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Trailer: Arts In The Armed Forces

Adam Driver brings his passion project to the screen with the help of VICE magazine.

Bringing thought-provoking and impactful contemporary theater to US soldiers. That’s the mission of Arts in the Armed Forces, a non-profit organization started by Marine-turned-actor Adam Driver (Girls, Star Wars: The Force Awakens). VICE News followed Driver and his fellow actors (including Joanne Tucker, Natasha Lyonne, Eric Bogosian, Peter Scolari, Sasheer Zamata, and many more) as they performed for military audiences in the US and overseas who more accustomed to visits by country cover bands and the Dallas Cowboy Cheerleaders.

First Look: Liam Neeson in Scorsese’s ‘Silence’ 

Liam Neeson has revealed the first picture for his upcoming film ‘Silence,’ directed by Martin Scorsese. 

In a recent interview Neeson shed some light of the filming process. “[Scorsese] gives 200%. All he requires is that you give 100%. He’s intimidating,” Neeson explained at the Los Cabos Film Festival (via Variety), adding that he lost twenty pounds for his role. “He requires absolute silence on the set — if he hears one tiny sound, it shatters it for him.” 

Co-starring  Andrew Garfield,   Tadanobu Asano, and  Adam Driver, the film follows two 17th-century Jesuit priests who face violence and persecution when they travel to Japan to locate their mentor and spread the gospel of Christianity. 

The film hits cinemas in 2016. 


The End of the Tour: Review


James Ponsdolt’s The End of the Tour gives us two guys chatting for the duration of the film. It’s a beautiful, philosophical conversation that requires you to lean in and listen. If you invest in this film you will revel in the genius of its protagonist the author of the 1996 novel Infinite Jest, David Foster Wallace. Ponsdolt breaks away from the feel good romantic comedies of his earlier work and creates a pensive, moving tribute to an author who left us all too soon.

Continue reading “The End of the Tour: Review”

New trailer lands for ‘The Lobster’ starring Colin Farrell and Rachel Weisz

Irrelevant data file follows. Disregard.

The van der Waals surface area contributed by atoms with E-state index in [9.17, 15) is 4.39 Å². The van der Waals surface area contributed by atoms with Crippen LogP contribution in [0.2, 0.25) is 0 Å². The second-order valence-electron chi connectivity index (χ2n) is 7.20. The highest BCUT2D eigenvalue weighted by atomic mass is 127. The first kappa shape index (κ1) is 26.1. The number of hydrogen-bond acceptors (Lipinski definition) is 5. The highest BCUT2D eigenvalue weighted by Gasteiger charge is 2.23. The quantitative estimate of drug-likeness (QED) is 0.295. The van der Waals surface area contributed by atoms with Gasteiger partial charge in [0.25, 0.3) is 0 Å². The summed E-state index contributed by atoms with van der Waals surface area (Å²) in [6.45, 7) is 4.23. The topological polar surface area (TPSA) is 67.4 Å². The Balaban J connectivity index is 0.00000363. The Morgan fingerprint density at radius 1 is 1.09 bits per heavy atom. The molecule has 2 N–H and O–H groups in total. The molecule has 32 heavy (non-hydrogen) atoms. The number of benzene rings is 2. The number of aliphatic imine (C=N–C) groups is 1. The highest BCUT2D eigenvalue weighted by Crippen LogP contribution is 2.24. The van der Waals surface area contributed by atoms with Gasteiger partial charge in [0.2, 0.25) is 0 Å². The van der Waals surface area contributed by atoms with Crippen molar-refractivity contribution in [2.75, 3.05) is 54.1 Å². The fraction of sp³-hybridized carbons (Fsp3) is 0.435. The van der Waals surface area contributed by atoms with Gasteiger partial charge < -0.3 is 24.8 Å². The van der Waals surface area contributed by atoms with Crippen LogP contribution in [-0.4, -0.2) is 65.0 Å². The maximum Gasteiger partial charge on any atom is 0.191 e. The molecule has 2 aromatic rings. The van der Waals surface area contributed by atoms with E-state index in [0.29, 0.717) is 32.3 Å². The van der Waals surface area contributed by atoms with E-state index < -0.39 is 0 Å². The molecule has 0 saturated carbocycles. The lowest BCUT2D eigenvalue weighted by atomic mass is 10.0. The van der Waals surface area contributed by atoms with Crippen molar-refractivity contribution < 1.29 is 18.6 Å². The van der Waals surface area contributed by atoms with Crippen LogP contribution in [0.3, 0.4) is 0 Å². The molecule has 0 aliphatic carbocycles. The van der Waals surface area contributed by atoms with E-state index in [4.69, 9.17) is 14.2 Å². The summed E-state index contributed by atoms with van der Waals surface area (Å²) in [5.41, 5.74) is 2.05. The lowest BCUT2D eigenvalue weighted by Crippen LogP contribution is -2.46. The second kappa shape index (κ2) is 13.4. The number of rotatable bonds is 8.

The Lobster is released in the UK and Ireland from 16 October.

The Lobster, which impressed critics at this year’s Cannes film festival, stars Colin Farrell as a man living in a dystopian future that requires all single people to find love or risk being turned into wild animals. The trailer shows Colin Farrell arriving at an institute for single people with a dog he claims is his brother who did not survive the same process. It looks like another hilarious concept from the innovative greek writer/director Yorgos Lanthimos, who also directed 2010’s ‘Dogtooth,’ which was a dark comedy about three teenagers confined to their parents’ isolated country estate, and it also explored a world of strict rules and regimes. Alongside Farrell, The Lobster stars Rachel Weisz, John C Reilly, Ben Whishaw and Olivia Coleman. You can check out the trailer for ‘Dogtooth’ below.

Trailer: ‘Room’ starrring Brie Larson


Indie favourite Brie Larson (Short Term 12) enters into award season with ‘Room.’ Based on Emma Donoghue’s novel of the same name, the drama concerns a young woman who is taken hostage and forced to raise a child in the confines of a windowless room. It sounds like a meaty role for Larson to get stuck into, but will it convert into awards success?

The official synopsis reads “‘Room’ tells the extraordinary story of Jack (Tremblay), a spirited 5 year old who is looked after by his loving and devoted Ma (Larson). Like any good mother, Ma dedicates herself to keeping Jack happy and safe, nurturing him with warmth and love and doing typical things like playing games and telling stories. Their life, however, is anything but typical—they are trapped—confined to a windowless, 10-by-10-foot space, which Ma has euphemistically named ‘Room.’ Ma has created a whole universe for Jack within Room, and she will stop at nothing to ensure that, even in this treacherous environment, Jack is able to live a complete and fulfilling life.  But as Jack’s curiosity about their situation grows, and Ma’s resilience reaches its breaking point, they enact a risky plan to escape, ultimately bringing them face-to-face with what may turn out to be the scariest thing yet: the real world.”

Jurassic World: Review


Hats off to director Colin Trevorrow, who has managed to rejuvenate the Dino-franchise to somewhere close to its original former glory. Borrowing from it’s predecessor Jurassic Park (1994) it addresses the same simple premise. Just because mankind can, doesn’t mean it should. After a long wait the park is once again open for business.

Continue reading “Jurassic World: Review”